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The camera has three boards: The front has the Varioptic Arctic 314 liquid lens and the CMOS sensor; the middle holds the on-board processor with built-in RAM and the backend is for output, whether USB or Ethernet.
The USB camera is fine for local tethered applications, Birkner says. "Other applications prompted development of the Ethernet version. It's the same camera board with a lens driver on it. The microprocessor is on the camera board. It can sweep the focus between points; change the picture, change the focus. The speed is programmed. It can sweep and then it determines the metric of which point is sharpest focus. The USB controller moves the data back and forth. In the Ethernet version, we change the board to an ARM processor with an embedded controller. It runs Linux."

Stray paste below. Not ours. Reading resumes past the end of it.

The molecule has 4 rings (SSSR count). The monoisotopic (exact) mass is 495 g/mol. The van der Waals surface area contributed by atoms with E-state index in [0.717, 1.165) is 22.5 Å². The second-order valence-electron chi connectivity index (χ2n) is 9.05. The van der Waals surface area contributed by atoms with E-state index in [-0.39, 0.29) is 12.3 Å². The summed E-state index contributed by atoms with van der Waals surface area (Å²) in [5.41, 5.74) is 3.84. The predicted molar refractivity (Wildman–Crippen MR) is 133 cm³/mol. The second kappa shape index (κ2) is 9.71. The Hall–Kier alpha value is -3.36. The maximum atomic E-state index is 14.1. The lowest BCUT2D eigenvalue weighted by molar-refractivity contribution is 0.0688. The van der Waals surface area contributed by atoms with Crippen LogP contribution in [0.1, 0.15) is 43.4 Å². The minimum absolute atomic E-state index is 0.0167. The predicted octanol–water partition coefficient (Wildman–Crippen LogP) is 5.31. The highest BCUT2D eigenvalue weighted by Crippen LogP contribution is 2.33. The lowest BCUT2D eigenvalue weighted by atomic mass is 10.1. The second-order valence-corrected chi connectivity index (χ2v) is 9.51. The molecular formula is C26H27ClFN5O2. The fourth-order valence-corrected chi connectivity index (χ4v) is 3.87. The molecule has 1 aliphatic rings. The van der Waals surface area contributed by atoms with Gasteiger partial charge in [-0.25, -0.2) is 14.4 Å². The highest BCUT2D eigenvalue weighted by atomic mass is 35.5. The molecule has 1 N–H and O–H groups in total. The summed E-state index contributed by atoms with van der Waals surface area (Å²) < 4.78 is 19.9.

This camera, of course, can fit a number of applications. One of the best for color is imaging of drug-test strips. The lines in a urine test are monochrome; a companion adulteration test checks to see if the substance really is urine. In the past, that test has been monochrome and, with the right illumination, can get a reasonable determination. But, says Birkner, the strips are all different so they had to be calibrated. "With color, no calibration is required. Variation is not a factor, and with this camera you can do it from a three-inch imaging distance."
Here are a few other possible applications:
One OEM is using them in surgeons' headsets to transmit data to high-resolution monitors. Focusing is extremely important, for example, in dermatology where moles are examined for skin cancer.